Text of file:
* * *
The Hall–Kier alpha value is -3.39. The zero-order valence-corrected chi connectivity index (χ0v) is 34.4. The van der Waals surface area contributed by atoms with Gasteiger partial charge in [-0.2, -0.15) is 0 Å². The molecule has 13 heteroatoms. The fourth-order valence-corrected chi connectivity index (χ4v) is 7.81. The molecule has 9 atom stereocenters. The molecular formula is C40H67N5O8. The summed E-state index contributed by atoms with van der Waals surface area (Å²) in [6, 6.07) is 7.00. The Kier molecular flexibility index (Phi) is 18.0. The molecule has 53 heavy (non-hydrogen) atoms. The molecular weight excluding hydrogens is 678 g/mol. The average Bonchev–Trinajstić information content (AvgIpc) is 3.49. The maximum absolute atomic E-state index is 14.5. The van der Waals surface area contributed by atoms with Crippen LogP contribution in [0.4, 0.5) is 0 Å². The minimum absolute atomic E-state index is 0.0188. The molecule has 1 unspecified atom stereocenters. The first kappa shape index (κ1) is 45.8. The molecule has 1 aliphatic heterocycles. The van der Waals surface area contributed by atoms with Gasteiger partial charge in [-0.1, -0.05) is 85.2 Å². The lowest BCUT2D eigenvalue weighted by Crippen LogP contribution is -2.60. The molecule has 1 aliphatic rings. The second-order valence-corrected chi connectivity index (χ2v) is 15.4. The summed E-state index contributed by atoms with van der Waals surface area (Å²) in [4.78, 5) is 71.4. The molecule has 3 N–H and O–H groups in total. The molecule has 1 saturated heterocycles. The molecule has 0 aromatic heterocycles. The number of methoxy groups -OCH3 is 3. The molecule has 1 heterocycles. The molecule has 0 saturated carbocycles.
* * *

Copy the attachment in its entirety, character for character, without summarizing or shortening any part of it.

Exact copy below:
The Hall–Kier alpha value is -3.39. The zero-order valence-corrected chi connectivity index (χ0v) is 34.4. The van der Waals surface area contributed by atoms with Gasteiger partial charge in [-0.2, -0.15) is 0 Å². The molecule has 13 heteroatoms. The fourth-order valence-corrected chi connectivity index (χ4v) is 7.81. The molecule has 9 atom stereocenters. The molecular formula is C40H67N5O8. The summed E-state index contributed by atoms with van der Waals surface area (Å²) in [6, 6.07) is 7.00. The Kier molecular flexibility index (Phi) is 18.0. The molecule has 53 heavy (non-hydrogen) atoms. The molecular weight excluding hydrogens is 678 g/mol. The average Bonchev–Trinajstić information content (AvgIpc) is 3.49. The maximum absolute atomic E-state index is 14.5. The van der Waals surface area contributed by atoms with Crippen LogP contribution in [0.4, 0.5) is 0 Å². The minimum absolute atomic E-state index is 0.0188. The molecule has 1 unspecified atom stereocenters. The first kappa shape index (κ1) is 45.8. The molecule has 1 aliphatic heterocycles. The van der Waals surface area contributed by atoms with Gasteiger partial charge in [-0.1, -0.05) is 85.2 Å². The lowest BCUT2D eigenvalue weighted by Crippen LogP contribution is -2.60. The molecule has 1 aliphatic rings. The second-order valence-corrected chi connectivity index (χ2v) is 15.4. The summed E-state index contributed by atoms with van der Waals surface area (Å²) in [4.78, 5) is 71.4. The molecule has 3 N–H and O–H groups in total. The molecule has 1 saturated heterocycles. The molecule has 0 aromatic heterocycles. The number of methoxy groups -OCH3 is 3. The molecule has 1 heterocycles. The molecule has 0 saturated carbocycles.